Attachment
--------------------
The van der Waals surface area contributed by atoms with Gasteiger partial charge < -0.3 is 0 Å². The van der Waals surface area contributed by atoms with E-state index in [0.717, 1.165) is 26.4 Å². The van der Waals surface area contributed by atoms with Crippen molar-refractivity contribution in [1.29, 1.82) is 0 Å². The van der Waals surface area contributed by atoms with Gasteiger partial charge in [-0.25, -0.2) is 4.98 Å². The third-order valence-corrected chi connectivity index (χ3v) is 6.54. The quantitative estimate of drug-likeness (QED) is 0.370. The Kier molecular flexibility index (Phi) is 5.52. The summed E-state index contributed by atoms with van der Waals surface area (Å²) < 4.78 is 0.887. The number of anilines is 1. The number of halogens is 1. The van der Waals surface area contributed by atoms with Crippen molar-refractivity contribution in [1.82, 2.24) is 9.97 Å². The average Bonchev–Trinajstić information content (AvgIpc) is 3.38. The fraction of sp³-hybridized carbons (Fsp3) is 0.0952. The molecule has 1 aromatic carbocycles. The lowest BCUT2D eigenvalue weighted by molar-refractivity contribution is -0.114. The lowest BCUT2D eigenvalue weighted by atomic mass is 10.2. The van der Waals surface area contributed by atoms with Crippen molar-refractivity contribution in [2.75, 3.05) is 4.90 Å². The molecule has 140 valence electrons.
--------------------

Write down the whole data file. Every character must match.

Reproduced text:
The van der Waals surface area contributed by atoms with Gasteiger partial charge < -0.3 is 0 Å². The van der Waals surface area contributed by atoms with E-state index in [0.717, 1.165) is 26.4 Å². The van der Waals surface area contributed by atoms with Crippen molar-refractivity contribution in [1.29, 1.82) is 0 Å². The van der Waals surface area contributed by atoms with Gasteiger partial charge in [-0.25, -0.2) is 4.98 Å². The third-order valence-corrected chi connectivity index (χ3v) is 6.54. The quantitative estimate of drug-likeness (QED) is 0.370. The Kier molecular flexibility index (Phi) is 5.52. The summed E-state index contributed by atoms with van der Waals surface area (Å²) < 4.78 is 0.887. The number of anilines is 1. The number of halogens is 1. The van der Waals surface area contributed by atoms with Crippen molar-refractivity contribution in [1.82, 2.24) is 9.97 Å². The average Bonchev–Trinajstić information content (AvgIpc) is 3.38. The fraction of sp³-hybridized carbons (Fsp3) is 0.0952. The molecule has 1 aromatic carbocycles. The lowest BCUT2D eigenvalue weighted by molar-refractivity contribution is -0.114. The lowest BCUT2D eigenvalue weighted by atomic mass is 10.2. The van der Waals surface area contributed by atoms with Crippen molar-refractivity contribution in [2.75, 3.05) is 4.90 Å². The molecule has 140 valence electrons.